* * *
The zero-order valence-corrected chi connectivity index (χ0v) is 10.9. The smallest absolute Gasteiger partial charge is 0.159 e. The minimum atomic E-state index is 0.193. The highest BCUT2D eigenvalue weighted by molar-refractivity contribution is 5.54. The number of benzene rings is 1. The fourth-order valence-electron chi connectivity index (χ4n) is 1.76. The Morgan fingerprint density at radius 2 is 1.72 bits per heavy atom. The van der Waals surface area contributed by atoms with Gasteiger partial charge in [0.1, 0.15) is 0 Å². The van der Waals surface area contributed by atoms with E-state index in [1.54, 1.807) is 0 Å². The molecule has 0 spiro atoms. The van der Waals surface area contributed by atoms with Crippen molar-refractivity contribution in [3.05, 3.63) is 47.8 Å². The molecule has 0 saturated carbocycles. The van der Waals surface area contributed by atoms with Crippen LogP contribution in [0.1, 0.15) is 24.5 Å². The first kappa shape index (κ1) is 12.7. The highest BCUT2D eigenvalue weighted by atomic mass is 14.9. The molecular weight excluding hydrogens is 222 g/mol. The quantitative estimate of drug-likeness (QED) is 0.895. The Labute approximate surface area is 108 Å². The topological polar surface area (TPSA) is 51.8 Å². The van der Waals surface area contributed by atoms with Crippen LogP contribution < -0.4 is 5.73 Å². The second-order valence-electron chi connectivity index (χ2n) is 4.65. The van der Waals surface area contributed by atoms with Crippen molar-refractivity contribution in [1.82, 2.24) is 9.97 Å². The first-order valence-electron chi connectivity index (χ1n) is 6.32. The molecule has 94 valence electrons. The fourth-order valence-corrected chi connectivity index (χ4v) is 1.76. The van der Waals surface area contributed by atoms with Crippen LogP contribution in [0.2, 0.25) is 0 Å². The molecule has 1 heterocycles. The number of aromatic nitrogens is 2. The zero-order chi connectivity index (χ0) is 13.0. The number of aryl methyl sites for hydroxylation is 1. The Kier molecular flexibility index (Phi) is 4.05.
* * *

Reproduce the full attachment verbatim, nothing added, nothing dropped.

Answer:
The zero-order valence-corrected chi connectivity index (χ0v) is 10.9. The smallest absolute Gasteiger partial charge is 0.159 e. The minimum atomic E-state index is 0.193. The highest BCUT2D eigenvalue weighted by molar-refractivity contribution is 5.54. The number of benzene rings is 1. The fourth-order valence-electron chi connectivity index (χ4n) is 1.76. The Morgan fingerprint density at radius 2 is 1.72 bits per heavy atom. The van der Waals surface area contributed by atoms with Gasteiger partial charge in [0.1, 0.15) is 0 Å². The van der Waals surface area contributed by atoms with E-state index in [1.54, 1.807) is 0 Å². The molecule has 0 spiro atoms. The van der Waals surface area contributed by atoms with Crippen molar-refractivity contribution in [3.05, 3.63) is 47.8 Å². The molecule has 0 saturated carbocycles. The van der Waals surface area contributed by atoms with Crippen LogP contribution in [0.1, 0.15) is 24.5 Å². The first kappa shape index (κ1) is 12.7. The highest BCUT2D eigenvalue weighted by atomic mass is 14.9. The molecular weight excluding hydrogens is 222 g/mol. The quantitative estimate of drug-likeness (QED) is 0.895. The Labute approximate surface area is 108 Å². The topological polar surface area (TPSA) is 51.8 Å². The van der Waals surface area contributed by atoms with Crippen LogP contribution < -0.4 is 5.73 Å². The second-order valence-electron chi connectivity index (χ2n) is 4.65. The van der Waals surface area contributed by atoms with Crippen molar-refractivity contribution in [1.82, 2.24) is 9.97 Å². The first-order valence-electron chi connectivity index (χ1n) is 6.32. The molecule has 94 valence electrons. The fourth-order valence-corrected chi connectivity index (χ4v) is 1.76. The van der Waals surface area contributed by atoms with Crippen LogP contribution in [0.2, 0.25) is 0 Å². The molecule has 1 heterocycles. The number of aromatic nitrogens is 2. The zero-order chi connectivity index (χ0) is 13.0. The number of aryl methyl sites for hydroxylation is 1. The Kier molecular flexibility index (Phi) is 4.05.